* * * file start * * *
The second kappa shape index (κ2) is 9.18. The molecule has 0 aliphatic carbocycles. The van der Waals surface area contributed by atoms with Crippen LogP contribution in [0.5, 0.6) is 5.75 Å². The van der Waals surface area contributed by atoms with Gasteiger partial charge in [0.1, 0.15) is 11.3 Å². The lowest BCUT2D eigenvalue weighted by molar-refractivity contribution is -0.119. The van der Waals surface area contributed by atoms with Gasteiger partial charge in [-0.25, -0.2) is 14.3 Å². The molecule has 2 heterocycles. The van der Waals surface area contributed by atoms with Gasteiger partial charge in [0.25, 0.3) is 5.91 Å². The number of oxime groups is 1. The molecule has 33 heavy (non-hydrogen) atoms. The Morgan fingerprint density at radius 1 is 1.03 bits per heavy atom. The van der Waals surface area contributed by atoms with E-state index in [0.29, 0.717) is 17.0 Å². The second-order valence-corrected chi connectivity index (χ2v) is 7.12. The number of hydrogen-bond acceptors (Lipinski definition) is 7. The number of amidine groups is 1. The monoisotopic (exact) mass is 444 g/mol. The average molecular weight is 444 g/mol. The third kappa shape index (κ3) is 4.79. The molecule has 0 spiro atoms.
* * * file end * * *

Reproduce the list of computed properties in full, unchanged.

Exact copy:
The second kappa shape index (κ2) is 9.18. The molecule has 0 aliphatic carbocycles. The van der Waals surface area contributed by atoms with Crippen LogP contribution in [0.5, 0.6) is 5.75 Å². The van der Waals surface area contributed by atoms with Gasteiger partial charge in [0.1, 0.15) is 11.3 Å². The lowest BCUT2D eigenvalue weighted by molar-refractivity contribution is -0.119. The van der Waals surface area contributed by atoms with Gasteiger partial charge in [-0.25, -0.2) is 14.3 Å². The molecule has 2 heterocycles. The van der Waals surface area contributed by atoms with Gasteiger partial charge in [0.25, 0.3) is 5.91 Å². The number of oxime groups is 1. The molecule has 33 heavy (non-hydrogen) atoms. The Morgan fingerprint density at radius 1 is 1.03 bits per heavy atom. The van der Waals surface area contributed by atoms with E-state index in [0.29, 0.717) is 17.0 Å². The second-order valence-corrected chi connectivity index (χ2v) is 7.12. The number of hydrogen-bond acceptors (Lipinski definition) is 7. The number of amidine groups is 1. The monoisotopic (exact) mass is 444 g/mol. The average molecular weight is 444 g/mol. The third kappa shape index (κ3) is 4.79. The molecule has 0 spiro atoms.